It's hard being a woman. That's well known. You have to be twice as good as a man to get half as far. Ask Hillary.
But nowhere is the gender gap more blatantly exposed than in women's golf.
Consider this: There's a guy in the baseball Hall of Fame who has won 511 games, Cy Young. There is Walter Johnson, who won 416.
But then there is Dizzy Dean. He won 150. And Sandy Koufax--he won 165. Go figure.
There are guys in the Football Hall of Fame who threw for 40,000 yards. But there are others who didn't rack up half that many.
In women's golf, there is no latitude. There is an exact--and exacting--yardstick. Nobody gets in on a pass. Women's work is sun-to-sun here, too.
You have to have won 30 tournaments--and two of them have to be "majors"--to make the LPGA Hall of Fame. No substitutions, no exceptions.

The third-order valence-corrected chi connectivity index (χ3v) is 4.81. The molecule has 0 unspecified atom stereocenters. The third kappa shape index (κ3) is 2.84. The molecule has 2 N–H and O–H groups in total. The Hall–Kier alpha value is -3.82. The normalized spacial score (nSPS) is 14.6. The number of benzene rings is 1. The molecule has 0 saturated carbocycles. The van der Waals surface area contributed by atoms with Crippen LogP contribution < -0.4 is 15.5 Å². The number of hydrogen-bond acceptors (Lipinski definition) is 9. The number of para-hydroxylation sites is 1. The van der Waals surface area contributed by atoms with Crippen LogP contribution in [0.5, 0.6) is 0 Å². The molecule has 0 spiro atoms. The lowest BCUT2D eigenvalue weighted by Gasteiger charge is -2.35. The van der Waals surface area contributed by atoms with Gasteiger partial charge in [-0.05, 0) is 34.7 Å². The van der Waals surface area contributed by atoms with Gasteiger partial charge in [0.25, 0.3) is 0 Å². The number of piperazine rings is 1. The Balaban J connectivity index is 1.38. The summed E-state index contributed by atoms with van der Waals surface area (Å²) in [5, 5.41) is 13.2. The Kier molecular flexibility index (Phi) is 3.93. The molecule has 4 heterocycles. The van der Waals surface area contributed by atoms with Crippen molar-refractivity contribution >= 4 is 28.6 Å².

If you don't think that's tough, have a look at the men's tour. Men's golf is probably a half a century older than women's. But only 15 golfers in all that time have won 30 or more tournaments. In fact, only 29 have won more than 20 tournaments. But there are plenty of guys in the Men's Hall of Fame--deservedly--who have never won 30 tournaments. Some who have never even won 20. Ralph Guldahl, for instance--16 victories. Julius Boros, 18. Jack Burke, 17. Doug Ford, 19. There are guys in there who have not won two majors. Dutch Harrison, for example. He never won any.
In tennis, the guidelines are less stringent. You don't have to have won Wimbledon. Ivan Lendl never did, but he'll be in its Hall. Bjorn Borg never won the U.S. Open, but he's there already.
The women get no break at all. You know how many players there are in their Hall of Fame? Thirteen. A baker's dozen.